Sudden oak death in California: Disease progression in oaks and tanoaks
Sudden oak death (SOD), caused by Phytophthora ramorum, is killing oaks and tanoaks in the Coast Ranges of California, from Monterey County to Humboldt County. In March 2000, 20 disease progression plots were established in Marin County, California, to characterize the progress of disease symptoms, and to determine the fidelity of the association of three or more bark and ambrosia beetle species (Coleoptera: Scolytidae) with diseased oaks and tanoaks. Symptoms of sudden oak death and signs of associated organisms were recorded from coast live oaks (Quercus agrifolia), California black oaks (Q. kelloggii), valley oaks (Q. lobata), and tanoaks (Lithocarpus densiflorus), four times per year, from March 2000 through March 2003. Symptoms and signs in Q. agrifolia progressed from bleeding, to infestation by scolytid beetles, to the development of fruiting structures of the fungus Hypoxylon thouarsianum. Mortality of symptomatic trees increased from 2000 to 2003 as follows: Q. agrifolia (n = 668), 5.8-17.4%; Q. kelloggii (n = 53), 3.8-9.4%; and L. densiflorus (n = 164), 8.3-22.2%. All 31 Q. lobata remained asymptomatic. From 2000 to 2003, bleeding trees were 25.0-23.6% of living Q. agrifolia, 15.5-25.0% of Q. kelloggii, and 39.0-62.4% of L. densiflorus. Scolytid beetles colonized more than 95% of the living symptomatic Q. agrifolia that subsequently died. Same-symptom cohorts were followed from March 2000 through March 2003. In the asymptomatic Q. agrifolia cohort, 12.0% developed bleeding by 2003. For the bleeding only cohort, 22.7% of Q. agrifolia died, but 73.5% of the beetle-colonized bleeding cohort died. Bleeding developed in 40.9% of the initially asymptomatic L. densiflorus cohort. By 2003, 24.6% of the initially bleeding L. densiflorus cohort had died. Both Weibull and Cox Proportional Hazards regression were used to model cohort survival. The median survival time estimated by Weibull regression models declined rapidly by disease category (asymptomatic, bleeding only, bleeding with beetles), from 29 to 2.7 years for Q. agrifolia, and from 12.6 to 2.9 years for L. densiflorus. By 2003, structural bole failure had occurred in 21.5% of the Q. agrifolia that were bleeding in 2000, 93% of which had ambrosia beetle tunnels at the breakage point. For both Q. agrifolia and L. densiflorus, health failure analysis modeled by Weibull regression found a greater probability of developing sudden oak death for trees with larger stem diameters. Beetles were also positively correlated with larger diameter bleeding Q. agrifolia. © 2005 Elsevier B.V. All rights reserved.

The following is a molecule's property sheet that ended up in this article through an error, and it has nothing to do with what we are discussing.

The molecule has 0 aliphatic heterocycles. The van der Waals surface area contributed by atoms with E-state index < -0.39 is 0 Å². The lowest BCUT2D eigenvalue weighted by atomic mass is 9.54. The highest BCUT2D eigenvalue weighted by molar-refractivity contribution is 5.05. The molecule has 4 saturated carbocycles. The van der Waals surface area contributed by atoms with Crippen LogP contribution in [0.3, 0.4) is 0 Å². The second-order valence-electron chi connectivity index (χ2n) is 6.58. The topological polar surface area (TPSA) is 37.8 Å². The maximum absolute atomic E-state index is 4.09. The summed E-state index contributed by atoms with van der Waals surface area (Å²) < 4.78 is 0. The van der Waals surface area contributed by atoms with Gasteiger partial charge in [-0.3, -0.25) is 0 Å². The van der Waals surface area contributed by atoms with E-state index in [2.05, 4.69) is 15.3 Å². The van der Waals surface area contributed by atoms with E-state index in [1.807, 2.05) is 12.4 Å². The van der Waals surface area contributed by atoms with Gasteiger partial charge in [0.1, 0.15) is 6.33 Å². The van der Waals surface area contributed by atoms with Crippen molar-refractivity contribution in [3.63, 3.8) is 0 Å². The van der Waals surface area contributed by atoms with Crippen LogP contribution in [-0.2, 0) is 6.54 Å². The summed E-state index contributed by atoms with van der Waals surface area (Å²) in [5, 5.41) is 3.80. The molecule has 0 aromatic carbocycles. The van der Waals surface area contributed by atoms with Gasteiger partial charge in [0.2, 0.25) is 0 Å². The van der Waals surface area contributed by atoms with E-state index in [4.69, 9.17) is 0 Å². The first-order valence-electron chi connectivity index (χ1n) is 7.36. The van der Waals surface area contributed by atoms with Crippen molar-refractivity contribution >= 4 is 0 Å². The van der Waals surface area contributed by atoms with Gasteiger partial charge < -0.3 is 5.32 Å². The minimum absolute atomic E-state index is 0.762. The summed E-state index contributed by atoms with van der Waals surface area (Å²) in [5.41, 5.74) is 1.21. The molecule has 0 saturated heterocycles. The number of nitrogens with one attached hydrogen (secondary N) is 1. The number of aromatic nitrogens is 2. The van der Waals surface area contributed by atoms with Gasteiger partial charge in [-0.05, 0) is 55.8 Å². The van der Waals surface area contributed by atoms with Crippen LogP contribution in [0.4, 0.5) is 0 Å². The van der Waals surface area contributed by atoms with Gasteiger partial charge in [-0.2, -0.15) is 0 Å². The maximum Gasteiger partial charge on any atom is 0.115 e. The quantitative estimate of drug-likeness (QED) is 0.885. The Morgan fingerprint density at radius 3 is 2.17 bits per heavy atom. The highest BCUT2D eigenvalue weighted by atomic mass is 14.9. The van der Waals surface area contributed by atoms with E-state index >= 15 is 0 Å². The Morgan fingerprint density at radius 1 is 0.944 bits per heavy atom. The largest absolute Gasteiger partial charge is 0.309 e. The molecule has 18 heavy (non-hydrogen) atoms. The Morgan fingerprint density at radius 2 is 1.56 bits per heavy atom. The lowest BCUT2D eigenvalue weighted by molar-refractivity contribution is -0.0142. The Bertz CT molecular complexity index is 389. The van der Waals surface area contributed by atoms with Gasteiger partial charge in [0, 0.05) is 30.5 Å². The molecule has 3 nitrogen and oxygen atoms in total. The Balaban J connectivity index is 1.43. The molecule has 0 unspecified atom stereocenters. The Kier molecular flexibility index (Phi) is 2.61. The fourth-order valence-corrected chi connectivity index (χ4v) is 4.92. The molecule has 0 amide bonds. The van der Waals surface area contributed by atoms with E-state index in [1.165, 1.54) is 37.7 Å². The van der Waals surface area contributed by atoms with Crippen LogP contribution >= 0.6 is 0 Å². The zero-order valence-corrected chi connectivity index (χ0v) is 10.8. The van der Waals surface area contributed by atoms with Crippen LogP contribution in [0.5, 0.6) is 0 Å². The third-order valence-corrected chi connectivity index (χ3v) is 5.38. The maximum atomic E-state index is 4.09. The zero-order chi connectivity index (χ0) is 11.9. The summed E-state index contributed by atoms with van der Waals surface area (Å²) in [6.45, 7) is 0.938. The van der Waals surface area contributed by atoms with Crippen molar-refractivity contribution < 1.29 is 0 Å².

Forest Ecology and Management
Sudden oak death in California: Disease progression in oaks and tanoaks.
Forest Ecology and Management,
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